The Sankt Annen

(type XIIIa)

The Sankt Annen is a sword of war from the period around 1300.
It was found in Lübeck, North Germany, close to the river Trave and is now kept in the Sankt Annen museum in that city, hence its designation as a sword of the Museum Line (inventory number SA 4190b). Our version of this sword is an homage to the masterful craftsmen who made the swords that have become the iconic image of the medieval knight.

The blade of the Sankt Annen sword is a classic example of a sword of war that was very popular by the end of the 13th Century and throughout most of the 14th Century. These powerful weapons were optimised for devastating cuts in swift and exact manouvers. Their outline may suggest a heavy and pondersous heft, but the balance can be both lively and agile. The Sankt Annen sword is a great example of the character and quality you find in the finest examples of the type.

The blade of the Sankt Annen sword is shaped to combine a lively feel with surprising rigidity that together provide superior cutting capabilities. Like many other swords of this type the blade has an octagonal cross section. This design allows the edge bevels to meet at an angle that is an optimal combination of sharpness and resilience. The shallow fuller stops halfway down the blade followed by a low midrib that runs to the point. We have worked hard to emulate the subltly curved profile and the slightly softened but precise grind of the original.

The pommel is a deep type J that is made partially hollow just like the original. It is not circular but slightly squashed in outline with a flat base towards the grip. On the top is a high pyramid-shaped rivet block that is decorated with filed lines. On each face of the pommel is stamped a small cross. It is evident that the original pommel was forged by a masterful craftsman who could work at speed and yet produce an object of seemingly simple but sublte beauty.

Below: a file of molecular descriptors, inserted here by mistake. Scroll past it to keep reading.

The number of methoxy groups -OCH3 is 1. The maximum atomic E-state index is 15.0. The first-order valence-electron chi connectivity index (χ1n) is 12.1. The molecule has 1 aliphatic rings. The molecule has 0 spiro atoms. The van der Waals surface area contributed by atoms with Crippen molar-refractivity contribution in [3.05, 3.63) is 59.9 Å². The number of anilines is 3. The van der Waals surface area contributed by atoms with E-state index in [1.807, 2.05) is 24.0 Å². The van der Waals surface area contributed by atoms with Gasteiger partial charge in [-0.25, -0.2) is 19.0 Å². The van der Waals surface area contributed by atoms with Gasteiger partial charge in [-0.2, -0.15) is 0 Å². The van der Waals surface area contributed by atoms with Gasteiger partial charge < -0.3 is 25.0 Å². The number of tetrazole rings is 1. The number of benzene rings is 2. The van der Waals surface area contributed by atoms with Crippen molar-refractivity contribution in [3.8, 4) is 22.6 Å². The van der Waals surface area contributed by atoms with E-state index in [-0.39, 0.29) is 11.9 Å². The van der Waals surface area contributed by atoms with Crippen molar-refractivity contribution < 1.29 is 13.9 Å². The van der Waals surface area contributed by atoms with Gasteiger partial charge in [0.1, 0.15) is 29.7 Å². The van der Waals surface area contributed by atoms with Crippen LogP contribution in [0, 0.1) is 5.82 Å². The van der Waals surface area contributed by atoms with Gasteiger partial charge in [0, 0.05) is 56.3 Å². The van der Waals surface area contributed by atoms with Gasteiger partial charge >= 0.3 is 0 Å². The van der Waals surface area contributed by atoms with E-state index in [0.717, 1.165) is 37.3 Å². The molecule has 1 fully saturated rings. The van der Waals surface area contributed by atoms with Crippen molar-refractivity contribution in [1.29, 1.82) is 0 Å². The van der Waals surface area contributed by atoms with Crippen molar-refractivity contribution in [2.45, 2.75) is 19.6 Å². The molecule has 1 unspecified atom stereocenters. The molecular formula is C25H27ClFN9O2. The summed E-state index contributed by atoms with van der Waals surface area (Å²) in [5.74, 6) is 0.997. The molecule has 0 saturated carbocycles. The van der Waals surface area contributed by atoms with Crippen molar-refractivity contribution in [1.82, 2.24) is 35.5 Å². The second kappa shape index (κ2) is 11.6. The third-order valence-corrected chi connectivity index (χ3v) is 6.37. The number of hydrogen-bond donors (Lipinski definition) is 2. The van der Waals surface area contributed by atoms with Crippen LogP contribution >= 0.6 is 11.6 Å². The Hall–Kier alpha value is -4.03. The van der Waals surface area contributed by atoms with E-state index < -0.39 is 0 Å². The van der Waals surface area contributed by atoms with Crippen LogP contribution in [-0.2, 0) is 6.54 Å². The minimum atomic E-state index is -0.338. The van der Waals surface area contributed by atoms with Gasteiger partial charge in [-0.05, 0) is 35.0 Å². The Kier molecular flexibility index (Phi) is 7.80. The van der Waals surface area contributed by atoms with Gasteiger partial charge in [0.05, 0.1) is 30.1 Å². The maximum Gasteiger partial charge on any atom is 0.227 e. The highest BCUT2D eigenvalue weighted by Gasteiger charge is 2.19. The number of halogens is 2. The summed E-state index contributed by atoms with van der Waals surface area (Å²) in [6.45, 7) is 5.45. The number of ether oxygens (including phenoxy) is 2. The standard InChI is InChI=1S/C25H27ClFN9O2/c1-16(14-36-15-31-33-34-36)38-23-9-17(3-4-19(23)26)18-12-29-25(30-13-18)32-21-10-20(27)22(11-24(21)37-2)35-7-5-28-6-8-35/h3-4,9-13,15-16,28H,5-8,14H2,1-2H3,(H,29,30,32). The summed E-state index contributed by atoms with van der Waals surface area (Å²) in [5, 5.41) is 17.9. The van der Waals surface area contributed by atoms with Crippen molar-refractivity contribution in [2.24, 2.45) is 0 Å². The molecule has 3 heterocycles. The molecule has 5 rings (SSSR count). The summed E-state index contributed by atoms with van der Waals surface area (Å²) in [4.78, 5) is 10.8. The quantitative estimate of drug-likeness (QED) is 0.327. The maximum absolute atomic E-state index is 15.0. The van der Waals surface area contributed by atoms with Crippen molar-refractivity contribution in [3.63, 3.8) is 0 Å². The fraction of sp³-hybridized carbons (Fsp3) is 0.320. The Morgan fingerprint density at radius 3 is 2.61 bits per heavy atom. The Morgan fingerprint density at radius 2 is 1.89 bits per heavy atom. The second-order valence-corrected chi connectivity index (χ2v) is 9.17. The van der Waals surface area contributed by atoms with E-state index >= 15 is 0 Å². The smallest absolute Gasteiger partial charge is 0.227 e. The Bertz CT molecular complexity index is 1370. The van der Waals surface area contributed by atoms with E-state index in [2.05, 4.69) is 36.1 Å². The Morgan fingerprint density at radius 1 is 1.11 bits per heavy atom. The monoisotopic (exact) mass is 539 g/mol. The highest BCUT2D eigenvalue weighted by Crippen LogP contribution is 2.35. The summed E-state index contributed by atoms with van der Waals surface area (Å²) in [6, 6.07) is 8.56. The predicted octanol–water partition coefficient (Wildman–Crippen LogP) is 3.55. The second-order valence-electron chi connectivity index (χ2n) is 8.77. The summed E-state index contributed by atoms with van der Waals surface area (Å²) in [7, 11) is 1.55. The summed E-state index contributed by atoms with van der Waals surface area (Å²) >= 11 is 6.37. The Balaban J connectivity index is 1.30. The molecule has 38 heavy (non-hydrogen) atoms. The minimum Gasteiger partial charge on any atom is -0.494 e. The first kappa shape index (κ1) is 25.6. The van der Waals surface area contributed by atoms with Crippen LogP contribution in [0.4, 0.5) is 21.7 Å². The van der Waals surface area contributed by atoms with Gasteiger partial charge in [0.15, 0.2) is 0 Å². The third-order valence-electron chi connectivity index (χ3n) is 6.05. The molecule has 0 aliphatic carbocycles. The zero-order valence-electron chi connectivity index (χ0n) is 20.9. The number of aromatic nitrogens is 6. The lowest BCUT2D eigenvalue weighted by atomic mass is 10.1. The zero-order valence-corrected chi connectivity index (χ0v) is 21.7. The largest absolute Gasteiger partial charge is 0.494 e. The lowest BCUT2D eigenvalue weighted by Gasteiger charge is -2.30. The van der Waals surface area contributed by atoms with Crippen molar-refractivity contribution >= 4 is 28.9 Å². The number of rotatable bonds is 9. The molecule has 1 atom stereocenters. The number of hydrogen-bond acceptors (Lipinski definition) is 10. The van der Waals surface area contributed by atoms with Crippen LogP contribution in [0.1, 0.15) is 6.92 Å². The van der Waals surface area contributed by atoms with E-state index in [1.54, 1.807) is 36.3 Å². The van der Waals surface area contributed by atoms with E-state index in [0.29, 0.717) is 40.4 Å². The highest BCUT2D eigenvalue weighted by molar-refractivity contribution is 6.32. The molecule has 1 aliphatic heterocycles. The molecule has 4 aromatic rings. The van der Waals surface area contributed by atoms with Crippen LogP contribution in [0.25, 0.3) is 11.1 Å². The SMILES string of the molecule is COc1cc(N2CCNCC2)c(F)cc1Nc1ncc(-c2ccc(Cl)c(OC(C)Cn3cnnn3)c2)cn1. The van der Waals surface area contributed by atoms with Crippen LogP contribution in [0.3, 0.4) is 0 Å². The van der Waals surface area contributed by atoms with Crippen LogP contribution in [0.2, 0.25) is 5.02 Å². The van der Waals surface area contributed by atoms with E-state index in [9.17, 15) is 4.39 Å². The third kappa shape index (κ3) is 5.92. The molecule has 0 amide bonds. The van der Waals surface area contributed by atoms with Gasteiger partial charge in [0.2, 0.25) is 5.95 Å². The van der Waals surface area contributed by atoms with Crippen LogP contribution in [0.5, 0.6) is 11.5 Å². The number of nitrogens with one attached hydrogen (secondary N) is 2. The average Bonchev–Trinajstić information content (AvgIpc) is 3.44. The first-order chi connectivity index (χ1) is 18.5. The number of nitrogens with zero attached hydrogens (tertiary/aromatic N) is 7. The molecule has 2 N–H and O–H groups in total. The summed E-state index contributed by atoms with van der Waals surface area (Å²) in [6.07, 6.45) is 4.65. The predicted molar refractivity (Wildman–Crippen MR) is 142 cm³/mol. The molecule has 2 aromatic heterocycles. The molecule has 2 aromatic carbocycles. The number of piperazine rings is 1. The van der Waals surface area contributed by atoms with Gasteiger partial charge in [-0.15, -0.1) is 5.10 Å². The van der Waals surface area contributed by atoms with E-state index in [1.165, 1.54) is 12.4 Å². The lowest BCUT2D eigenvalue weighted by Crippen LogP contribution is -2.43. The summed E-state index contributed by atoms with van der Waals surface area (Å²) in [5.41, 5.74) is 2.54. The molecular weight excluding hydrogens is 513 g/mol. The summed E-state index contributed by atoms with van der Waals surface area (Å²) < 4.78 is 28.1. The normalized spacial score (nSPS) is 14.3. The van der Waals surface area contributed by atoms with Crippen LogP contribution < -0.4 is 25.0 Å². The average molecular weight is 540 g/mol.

The guard is of style 2 forged into a slight curve. The arms have an octagonal section that gradually blends into a rectangular section in the middle. At first glance the guard may look simple, but it takes considerate skill to make such a guard with the correct form and proportions.

The overall proportions of the sword and all major elements of its design can be defined by a simple geometric layout and it seems it was originally designed by a master of the craft who had a deep insight into the the high medieval design traditions that were shared among architects, engineers and artists of the period. The proportion between hilt and blade is exactly 1:4 and can be defined by a series of 9 interlocked circles, placing the guard at the periphery of the first circle. The proportions of the hilt components and the width of the blade are all defined by a small number of geometric constructions following the principle of the golden section.

Blade length 35 3/4″ (90.8 cm)
Overall length 44 1/2″ (113 cm)
PoB 4 1/4″ (10.8 cm)
CoP 19.75″ (50.1 cm)
Weight 3.4 lbs (1.54 kg)